At the university in Idaho at which she is a professor of music, not much hapens by way if student social life. I'm sure the usual conjugations and occasional drinking and recreational drug use happen despite the dominant religion of the region being pervasive, but as university life goes, students peesumably spend a great deal of time involved in such activities as waiting for the UPS truck to arrive and watching the grass grow. I'm speaking of literal grass -- the kind that most of us use to create lawns -- but the students
there may own ultraviolet lights so that they may watch another kind of grass grow as well for all I know, but I'm only surmising. An environment so lacking in stimulation or legitimate culture  (culture in this ) meaning availability of art, music, theatre, etc., as opposed to a local way of life is only a few very short steps from siblings  breeding with one another and the like.
Anyway, daily activity is so lacking in ordinary stimulation that the student body takes a keen interest in the lives of faculty members. First of all, the lives of these faculty members are not the stuff with which tabloids are filled. 
This is Idaho.  I doubt that there is as much as a single faculty member with a hot tub who uses it au naturale.
People there in general, and university faculty in particular, do not, as far as anyone actually knows, engage in activities that any sane individual would care enough about what these people are doing even to give thought to it, much less to exchange gossip about it.  The place is dull, and the people populating the place are even less exciting.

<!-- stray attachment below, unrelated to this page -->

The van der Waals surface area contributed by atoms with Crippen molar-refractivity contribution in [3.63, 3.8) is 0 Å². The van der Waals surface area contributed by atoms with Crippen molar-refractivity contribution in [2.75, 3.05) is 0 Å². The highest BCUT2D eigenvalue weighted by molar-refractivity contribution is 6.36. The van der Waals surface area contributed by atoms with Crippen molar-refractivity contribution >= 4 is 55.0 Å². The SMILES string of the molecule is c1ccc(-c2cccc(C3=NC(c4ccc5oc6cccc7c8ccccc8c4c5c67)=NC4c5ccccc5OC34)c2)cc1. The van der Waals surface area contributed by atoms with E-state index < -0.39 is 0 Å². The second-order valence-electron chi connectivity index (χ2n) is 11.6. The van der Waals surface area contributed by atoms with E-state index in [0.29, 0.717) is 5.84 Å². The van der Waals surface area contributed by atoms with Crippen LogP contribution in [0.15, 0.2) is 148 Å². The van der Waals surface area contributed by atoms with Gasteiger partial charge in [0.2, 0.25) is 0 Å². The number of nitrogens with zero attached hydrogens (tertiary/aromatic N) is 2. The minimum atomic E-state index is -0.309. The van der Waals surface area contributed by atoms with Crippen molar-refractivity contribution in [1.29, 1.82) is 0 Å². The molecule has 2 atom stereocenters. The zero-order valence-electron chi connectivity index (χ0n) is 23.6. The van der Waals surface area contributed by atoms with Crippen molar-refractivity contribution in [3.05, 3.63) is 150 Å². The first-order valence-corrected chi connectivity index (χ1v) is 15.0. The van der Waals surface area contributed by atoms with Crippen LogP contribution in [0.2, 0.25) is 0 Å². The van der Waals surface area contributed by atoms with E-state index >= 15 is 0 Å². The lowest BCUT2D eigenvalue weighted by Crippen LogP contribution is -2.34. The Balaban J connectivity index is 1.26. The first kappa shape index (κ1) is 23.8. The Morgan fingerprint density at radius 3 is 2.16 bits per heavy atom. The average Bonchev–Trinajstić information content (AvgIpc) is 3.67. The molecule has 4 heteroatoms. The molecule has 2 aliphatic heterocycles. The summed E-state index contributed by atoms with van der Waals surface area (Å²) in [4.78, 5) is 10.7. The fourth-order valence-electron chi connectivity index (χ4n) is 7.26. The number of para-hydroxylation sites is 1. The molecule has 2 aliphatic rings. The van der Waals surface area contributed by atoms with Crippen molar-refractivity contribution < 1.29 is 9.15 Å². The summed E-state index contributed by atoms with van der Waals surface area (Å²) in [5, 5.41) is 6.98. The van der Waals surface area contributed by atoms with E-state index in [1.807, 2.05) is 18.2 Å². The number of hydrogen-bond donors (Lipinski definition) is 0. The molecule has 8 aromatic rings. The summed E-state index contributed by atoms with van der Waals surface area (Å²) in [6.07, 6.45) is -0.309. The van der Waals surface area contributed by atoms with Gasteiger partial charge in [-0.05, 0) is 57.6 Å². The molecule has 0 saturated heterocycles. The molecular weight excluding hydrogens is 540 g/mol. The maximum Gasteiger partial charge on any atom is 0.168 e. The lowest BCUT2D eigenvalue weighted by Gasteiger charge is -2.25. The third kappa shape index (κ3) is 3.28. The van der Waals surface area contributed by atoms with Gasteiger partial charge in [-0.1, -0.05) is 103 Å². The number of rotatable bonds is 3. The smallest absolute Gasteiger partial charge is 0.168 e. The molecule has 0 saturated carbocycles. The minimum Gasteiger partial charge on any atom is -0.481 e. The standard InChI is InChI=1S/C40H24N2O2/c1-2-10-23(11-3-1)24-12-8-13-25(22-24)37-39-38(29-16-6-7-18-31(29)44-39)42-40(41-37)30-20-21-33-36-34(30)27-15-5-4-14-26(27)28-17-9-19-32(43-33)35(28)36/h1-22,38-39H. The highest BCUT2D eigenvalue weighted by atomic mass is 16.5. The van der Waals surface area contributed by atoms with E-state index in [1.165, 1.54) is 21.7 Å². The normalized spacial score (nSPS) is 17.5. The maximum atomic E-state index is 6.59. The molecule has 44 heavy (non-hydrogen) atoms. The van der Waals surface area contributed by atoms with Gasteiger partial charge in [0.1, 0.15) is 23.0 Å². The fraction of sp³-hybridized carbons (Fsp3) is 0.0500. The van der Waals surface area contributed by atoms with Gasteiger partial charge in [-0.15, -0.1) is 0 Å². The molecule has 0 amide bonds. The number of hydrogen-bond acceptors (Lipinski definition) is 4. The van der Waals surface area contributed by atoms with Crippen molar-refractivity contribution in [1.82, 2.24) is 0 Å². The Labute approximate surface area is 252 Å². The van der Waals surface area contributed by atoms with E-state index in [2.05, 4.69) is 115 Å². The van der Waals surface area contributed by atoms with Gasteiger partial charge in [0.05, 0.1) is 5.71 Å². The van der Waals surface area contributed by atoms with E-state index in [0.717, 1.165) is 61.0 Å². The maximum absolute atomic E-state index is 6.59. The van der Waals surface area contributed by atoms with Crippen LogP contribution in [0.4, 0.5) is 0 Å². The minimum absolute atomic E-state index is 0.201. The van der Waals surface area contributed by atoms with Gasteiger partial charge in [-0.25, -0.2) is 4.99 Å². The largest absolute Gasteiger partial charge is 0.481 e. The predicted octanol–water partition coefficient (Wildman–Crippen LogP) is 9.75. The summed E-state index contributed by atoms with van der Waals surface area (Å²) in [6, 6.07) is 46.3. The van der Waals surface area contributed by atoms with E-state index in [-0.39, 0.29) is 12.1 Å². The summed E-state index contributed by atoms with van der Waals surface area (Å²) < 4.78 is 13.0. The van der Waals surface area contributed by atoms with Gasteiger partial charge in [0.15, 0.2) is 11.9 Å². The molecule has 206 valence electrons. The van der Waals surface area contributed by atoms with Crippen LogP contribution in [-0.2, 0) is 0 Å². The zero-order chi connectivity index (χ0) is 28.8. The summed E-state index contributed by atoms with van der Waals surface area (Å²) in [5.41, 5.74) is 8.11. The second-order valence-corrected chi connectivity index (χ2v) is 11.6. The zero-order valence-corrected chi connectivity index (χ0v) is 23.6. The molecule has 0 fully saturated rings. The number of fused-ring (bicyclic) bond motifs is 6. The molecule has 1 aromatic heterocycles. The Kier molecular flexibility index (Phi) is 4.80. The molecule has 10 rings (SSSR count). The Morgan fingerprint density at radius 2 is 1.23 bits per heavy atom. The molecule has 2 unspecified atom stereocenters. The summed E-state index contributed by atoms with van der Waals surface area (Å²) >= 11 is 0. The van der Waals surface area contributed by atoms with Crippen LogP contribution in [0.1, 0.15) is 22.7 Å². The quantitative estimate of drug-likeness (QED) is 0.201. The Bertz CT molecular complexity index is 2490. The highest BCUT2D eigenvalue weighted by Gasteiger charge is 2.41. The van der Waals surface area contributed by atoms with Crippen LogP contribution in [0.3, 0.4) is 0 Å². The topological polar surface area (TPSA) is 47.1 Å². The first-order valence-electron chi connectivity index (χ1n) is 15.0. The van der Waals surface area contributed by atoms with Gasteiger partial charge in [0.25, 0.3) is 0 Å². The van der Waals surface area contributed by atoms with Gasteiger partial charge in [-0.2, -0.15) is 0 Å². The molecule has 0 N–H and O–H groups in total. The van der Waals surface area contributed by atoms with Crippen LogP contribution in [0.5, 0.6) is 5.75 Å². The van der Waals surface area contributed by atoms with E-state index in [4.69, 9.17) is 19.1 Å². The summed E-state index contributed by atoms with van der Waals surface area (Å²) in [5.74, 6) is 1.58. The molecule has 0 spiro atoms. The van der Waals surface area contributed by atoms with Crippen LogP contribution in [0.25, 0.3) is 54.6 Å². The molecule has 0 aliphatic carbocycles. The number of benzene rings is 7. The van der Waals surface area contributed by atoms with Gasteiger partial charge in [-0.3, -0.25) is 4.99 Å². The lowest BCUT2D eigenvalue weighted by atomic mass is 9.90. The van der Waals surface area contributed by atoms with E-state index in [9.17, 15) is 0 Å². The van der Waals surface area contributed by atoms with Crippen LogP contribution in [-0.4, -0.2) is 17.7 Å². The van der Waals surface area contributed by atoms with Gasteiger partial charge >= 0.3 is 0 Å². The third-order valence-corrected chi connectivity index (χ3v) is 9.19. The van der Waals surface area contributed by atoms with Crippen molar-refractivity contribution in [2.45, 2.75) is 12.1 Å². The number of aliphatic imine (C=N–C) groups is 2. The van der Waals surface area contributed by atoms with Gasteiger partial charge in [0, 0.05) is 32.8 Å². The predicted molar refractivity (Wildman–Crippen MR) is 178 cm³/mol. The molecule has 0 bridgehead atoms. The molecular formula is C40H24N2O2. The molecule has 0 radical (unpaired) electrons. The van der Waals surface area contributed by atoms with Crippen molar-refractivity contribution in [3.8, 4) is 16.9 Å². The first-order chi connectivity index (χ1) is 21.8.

Imagine, then, the surprise that faced my aunt when she received an anonymous letter, presumably from a student, advising my aunt that it had become known among students that she, my aunt, had suffered a case of AIDS at the age of seventeen.

My aunt is sixty-three, which would have placed her, depending upon the time of the year,  at the age of seventeen or so in 1968.  Retroactive research indicates that the very first case of AIDS appeared in the United States in 1968, and was traced to a particular individual, who was not my Aunt Colleen.